Most of his prop­er­ties are li­censed, he said, and only one owes back taxes, and he’s in ne­go­ti­ations with the city. About 90 per­cent of his prop­er­ties are in com­pli­ance, with the rest await­ing re-in­spec­tion.

Last year, he spent $186,000 to pay main­ten­ance crews. He re­cently hired someone to handle all L&I is­sues, adding that they are usu­ally rec­ti­fied with­in three days.

Hen­on cited stat­ist­ics show­ing that the av­er­age price of a house in the 6th dis­trict sold from 2009-11 was $86,671 if it was with­in 184 feet of a bad land­lord and $109,865 if it was farther away.  

Ho­ge­land doesn’t be­lieve neg­li­gent rent­al prop­er­ties are the sole cause of de­clines in prop­erty val­ues. He poin­ted to fore­clos­ures and the over­all “eco­nom­ic mal­aise.” He ac­know­ledged that some ten­ants have le­git­im­ate gripes about their prop­er­ties, but con­tends that some of the renters are at fault.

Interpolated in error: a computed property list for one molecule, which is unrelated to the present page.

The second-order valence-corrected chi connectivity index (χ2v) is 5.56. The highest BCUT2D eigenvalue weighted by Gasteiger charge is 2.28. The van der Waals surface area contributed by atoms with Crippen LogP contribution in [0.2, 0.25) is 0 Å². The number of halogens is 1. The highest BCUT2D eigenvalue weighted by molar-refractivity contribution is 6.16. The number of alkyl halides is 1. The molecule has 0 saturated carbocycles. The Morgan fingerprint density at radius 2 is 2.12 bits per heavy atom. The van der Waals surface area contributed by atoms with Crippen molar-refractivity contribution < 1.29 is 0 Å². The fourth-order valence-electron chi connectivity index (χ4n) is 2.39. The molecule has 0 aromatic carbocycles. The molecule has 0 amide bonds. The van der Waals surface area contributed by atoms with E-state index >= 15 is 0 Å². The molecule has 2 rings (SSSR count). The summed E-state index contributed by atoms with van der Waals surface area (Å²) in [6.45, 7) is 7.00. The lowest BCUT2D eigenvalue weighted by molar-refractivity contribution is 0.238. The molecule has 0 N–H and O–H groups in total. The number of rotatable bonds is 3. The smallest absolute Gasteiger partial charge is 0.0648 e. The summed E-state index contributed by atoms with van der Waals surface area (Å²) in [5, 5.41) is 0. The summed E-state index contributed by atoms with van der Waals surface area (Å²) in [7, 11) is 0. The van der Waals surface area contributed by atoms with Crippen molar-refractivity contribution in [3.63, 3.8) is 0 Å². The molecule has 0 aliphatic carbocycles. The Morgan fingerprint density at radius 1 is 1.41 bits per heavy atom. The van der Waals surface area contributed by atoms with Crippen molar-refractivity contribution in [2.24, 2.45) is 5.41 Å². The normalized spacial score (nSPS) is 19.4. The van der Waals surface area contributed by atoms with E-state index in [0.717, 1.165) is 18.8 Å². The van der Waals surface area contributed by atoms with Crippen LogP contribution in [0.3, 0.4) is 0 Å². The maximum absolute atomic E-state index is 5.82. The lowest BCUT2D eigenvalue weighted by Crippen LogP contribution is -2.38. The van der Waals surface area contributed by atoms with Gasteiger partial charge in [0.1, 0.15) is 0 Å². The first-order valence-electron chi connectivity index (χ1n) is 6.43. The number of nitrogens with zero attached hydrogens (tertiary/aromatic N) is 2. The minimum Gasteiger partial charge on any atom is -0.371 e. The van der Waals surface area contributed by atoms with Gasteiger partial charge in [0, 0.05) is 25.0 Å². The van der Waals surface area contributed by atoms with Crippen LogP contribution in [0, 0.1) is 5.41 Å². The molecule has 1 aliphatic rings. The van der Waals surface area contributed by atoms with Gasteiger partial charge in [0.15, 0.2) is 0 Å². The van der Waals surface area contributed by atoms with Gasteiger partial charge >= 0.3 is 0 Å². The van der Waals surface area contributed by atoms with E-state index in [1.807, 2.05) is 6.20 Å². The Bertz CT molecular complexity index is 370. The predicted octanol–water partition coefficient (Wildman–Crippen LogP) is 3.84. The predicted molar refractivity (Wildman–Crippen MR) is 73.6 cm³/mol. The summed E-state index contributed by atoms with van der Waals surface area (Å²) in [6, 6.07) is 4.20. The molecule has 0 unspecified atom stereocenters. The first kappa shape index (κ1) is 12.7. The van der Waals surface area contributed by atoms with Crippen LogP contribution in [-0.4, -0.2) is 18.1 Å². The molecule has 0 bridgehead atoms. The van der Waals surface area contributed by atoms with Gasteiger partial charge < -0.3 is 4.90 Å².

“The ten­ants’ be­ha­vi­or is nev­er dis­cussed,” he said.

Hen­on asked Ho­ge­land if pay­ing fines is the cost of do­ing busi­ness as a land­lord.

“I don’t want that cost,” Ho­ge­land replied. “To me, it’s ag­grav­a­tion.”

Hen­on has wel­comed pub­lic com­ment about the is­sue through Face­book, tele­phone calls, his Web site and his City­Hall App.

People were not shy.

“All it takes is a couple of houses like this per block in a neigh­bor­hood like May­fair and, be­fore long, the neigh­bor­hood will look like North Philly,” one per­son wrote on Face­book.